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Watch a multifaceted concert by Nasir Dickerson, to kick off our monthlong series Sankofa Sounds

Nasir Dickerson, on African flute, with Joseph Streater on trumpet during a performance at WRTI in December of 2022.
Joseph V. Labolito/Joseph V. Labolito
Nasir Dickerson, on African flute, with Joseph Streater on trumpet during a performance at WRTI in December of 2022.

Nasir Dickerson keeps a busy profile. A saxophonist, African flutist and kora player, he’s also committed to music education and community service. Perhaps you recognize him from one of his outside associations — with The Roots, or R&B artists like Maysa and Bilal. He came to WRTI for an in-studio performance last December, a few weeks before the release of an epic album on which he appears: A Philly Special Christmas, featuring members of the Philadelphia Eagles’ Super Bowl-bound offensive line. (It has since raised more than $1.25 million for charitable causes.)

Dickerson was at WRTI to celebrate his own album: Let It Shine, his third release as a leader. The audience was filled with anticipation, embracing an electrically charged atmosphere at our radio station. This was a truly amazing evening at WRTI, and we’re proud to share a concert video — the first in a weekly series we’re featuring during Black History Month, called Sankofa Sounds.

Dickerson’s relationship to the greater Philadelphia area has its genesis in the community service that his parents, Robert and Wanda Dickerson, have provided for decades via their Universal African Dance and Drum Ensemble and Unity Community Center in Camden, N.J. With Nasir’s older brother, Jamal, and a close friend, Hassan Sabree, they developed and championed an educational model that has been a tremendous asset to the youth of Camden. WRTI has had the privilege of engaging with young musicians who benefited from the efforts of Nasir and his family over the years, and continues to explore opportunities to strengthen our relationship.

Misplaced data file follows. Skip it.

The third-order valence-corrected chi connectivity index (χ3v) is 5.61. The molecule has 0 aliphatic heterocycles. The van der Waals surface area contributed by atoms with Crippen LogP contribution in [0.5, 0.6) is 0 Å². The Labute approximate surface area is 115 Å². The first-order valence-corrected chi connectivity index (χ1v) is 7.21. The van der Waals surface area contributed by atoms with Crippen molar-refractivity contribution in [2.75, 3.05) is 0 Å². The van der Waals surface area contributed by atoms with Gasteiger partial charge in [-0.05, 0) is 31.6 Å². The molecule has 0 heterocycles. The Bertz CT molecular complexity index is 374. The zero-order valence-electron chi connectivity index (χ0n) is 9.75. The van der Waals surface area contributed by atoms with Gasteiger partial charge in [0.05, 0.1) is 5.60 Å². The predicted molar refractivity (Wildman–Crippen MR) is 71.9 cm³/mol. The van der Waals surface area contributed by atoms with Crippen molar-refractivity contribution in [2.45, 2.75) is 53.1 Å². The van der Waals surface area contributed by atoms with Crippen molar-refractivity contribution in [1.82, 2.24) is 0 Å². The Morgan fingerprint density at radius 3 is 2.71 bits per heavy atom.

On this night, Nasir Dickerson’s Life Light Empowerment Ensemble landed in our performance studio eager to perform, and they didn’t disappoint. Featuring several instruments from the African diaspora, the band opened with “Djeli Diabate,” featuring Nasir on kora. The tune had been previously recorded for his album Journey to Fatherland, but he was able to expand to his preferred instrumentation here.

Nasir Dickerson on kora (right) with Jojo Streater on trumpet in WRTI's studio on Dec. 8, 2022.
Joseph V. Labolito
/
Temple University
Nasir Dickerson on kora (right) with Jojo Streater on trumpet in WRTI's studio on Dec. 8, 2022.

The set continues with “Mamadi-Osusman,” an homage to two musicians with whom Nasir studied kora and flute during his time in Africa. Perhaps the highest of highlights came with the performance of “Let It Shine,” the title track, which features the beautiful voice of Lauren Lark. A final selection, “Letting Go,” comes with an encouragement to get up and dance.

Nasir’s warm interaction with family and friends during the session, coupled with moments of honoring and acknowledging ancestors,set the tone for a moving and memorable celebration of music. The presence of his mother and father in the front row was touching — and it was priceless to see his wife, Sahreeda, spending a large portion of the event keeping their three children occupied.

Nasir Dickerson’s Life Light Empowerment Ensemble at WRTI.
Joseph Labolito
/
Temple University
Nasir Dickerson’s Life Light Empowerment Ensemble at WRTI.

It has been three years since we’d last invited an audience into our studio for the filming of an NPR Live Session. In February of 2020, we filmed two special conversations featuring bassist Christian McBride, his father Lee Smith, (also a bassist) and the first poet laureate of Philadelphia, Sonia Sanchez. Almost three years later, with conditions related to the pandemic continuing to improve, we were happy and a little anxious about this event. Thanks to Nasir and his wonderful band, it turned out to be a truly beautiful, healthy and heartfelt experience.

We’re honored to begin Sankofa Sounds, this special Black History Month video series, with such a momentous session — and happy to share it now with you.

J. Michael Harrison’s first radio show, WPEB’s “Is That Jazz” launched in June of 1993. In 1994 he began volunteering with WRTI as a production assistant. In 1996, J. Michael debuted his own program, The Bridge, which continues to air Friday evenings on WRTI.